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Objective: To evaluate improvement in survival of lymphoma patients from 1990 to 2014, stratified by age, sex and race using Surveillance Epidemiology and End-Result Survey Program (SEER) data.

Study Design and Setting: We identified 113,788 incident lymphoma cases from nine SEER cancer registries were followed up for cause-specific mortality from lymphoma. Cox proportional hazard regression was used to estimate hazard ratios (HRs) and their respective 95% confidence interval (CIs) for various time periods within groups stratified by race, age and sex.

Results: Five-year survival for Hodgkin’s lymphoma (HL) was 89% for patients 20–49 years of age. For this age group, compared to 1990–1994, survival significantly improved in 2000–2004 (HR = 0.65; 95% CI: 0.54–0.78), 2005–2009 (HR = 0.46, 95% CI: 0.38–0.57) and 2010–2014 (HR = 0.29, 95% CI: 0.20–0.41). Hodgkin’s lymphoma patients aged 75–85 years had 5-year survival of 37% and in these patients, compared to 1990-1994, survival only improved from 2005 onward (HR = 0.67, 95% CI: 0.50–0.90). In patients with non-Hodgkin’s Lymphoma (NHL), all age groups showed survival improvements between 1990–1994 period and 2010–2014 period. Improvements in HL and NHL survival were seen for all race categories and both genders.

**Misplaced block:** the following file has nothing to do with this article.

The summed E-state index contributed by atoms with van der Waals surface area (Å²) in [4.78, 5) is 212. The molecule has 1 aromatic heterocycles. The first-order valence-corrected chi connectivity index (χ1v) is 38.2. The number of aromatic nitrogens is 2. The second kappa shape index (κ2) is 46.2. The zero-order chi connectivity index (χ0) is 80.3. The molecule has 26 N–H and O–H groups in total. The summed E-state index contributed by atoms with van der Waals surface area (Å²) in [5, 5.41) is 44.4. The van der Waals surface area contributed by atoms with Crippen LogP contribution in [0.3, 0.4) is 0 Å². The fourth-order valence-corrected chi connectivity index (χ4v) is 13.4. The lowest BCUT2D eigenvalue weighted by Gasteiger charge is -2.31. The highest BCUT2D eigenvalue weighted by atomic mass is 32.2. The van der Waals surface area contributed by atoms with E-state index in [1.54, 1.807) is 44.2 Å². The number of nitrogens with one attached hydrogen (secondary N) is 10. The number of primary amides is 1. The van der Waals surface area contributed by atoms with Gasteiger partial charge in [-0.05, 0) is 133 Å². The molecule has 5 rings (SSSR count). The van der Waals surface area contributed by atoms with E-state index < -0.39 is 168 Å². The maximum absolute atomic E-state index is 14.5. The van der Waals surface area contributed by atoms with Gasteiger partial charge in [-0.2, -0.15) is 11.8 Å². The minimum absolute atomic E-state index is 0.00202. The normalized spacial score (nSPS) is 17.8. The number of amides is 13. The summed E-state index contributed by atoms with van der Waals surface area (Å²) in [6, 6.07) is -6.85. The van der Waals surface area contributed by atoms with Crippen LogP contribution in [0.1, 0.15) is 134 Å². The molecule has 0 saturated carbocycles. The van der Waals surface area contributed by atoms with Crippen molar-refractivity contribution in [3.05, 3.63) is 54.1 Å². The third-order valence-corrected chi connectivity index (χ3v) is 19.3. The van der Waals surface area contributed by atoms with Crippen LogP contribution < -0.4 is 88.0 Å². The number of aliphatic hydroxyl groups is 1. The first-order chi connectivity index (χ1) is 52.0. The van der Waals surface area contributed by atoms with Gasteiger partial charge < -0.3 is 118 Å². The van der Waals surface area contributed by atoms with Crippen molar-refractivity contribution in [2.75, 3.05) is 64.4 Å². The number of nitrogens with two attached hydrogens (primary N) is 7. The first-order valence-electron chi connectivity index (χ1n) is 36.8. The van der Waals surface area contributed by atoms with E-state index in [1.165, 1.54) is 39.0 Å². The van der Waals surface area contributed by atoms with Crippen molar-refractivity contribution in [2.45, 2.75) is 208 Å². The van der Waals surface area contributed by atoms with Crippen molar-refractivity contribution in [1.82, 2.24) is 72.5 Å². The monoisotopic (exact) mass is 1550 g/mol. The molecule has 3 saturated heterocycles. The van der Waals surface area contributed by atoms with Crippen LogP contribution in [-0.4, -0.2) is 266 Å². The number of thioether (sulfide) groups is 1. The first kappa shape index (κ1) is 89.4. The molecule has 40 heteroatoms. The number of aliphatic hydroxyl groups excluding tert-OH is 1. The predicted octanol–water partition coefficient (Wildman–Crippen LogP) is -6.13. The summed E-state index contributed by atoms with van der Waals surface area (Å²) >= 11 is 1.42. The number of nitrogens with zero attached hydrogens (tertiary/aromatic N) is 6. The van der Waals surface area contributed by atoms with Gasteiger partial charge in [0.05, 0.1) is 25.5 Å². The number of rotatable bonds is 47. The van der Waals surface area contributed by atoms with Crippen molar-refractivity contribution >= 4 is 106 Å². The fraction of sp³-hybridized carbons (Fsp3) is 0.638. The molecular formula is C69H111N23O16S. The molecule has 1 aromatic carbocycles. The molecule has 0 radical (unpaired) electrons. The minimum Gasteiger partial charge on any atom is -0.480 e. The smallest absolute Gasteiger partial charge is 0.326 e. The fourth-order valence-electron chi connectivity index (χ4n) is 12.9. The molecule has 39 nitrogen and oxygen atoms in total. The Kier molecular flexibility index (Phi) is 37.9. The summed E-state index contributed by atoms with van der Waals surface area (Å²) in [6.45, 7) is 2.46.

Conclusion: Survival among US lymphoma patients has improved substantially between 1990–1994 period and 2010–2014 period, though disease-specific mortality was still higher in older age groups.

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PLoS ONE, v. 13, issue 7, art. e0199745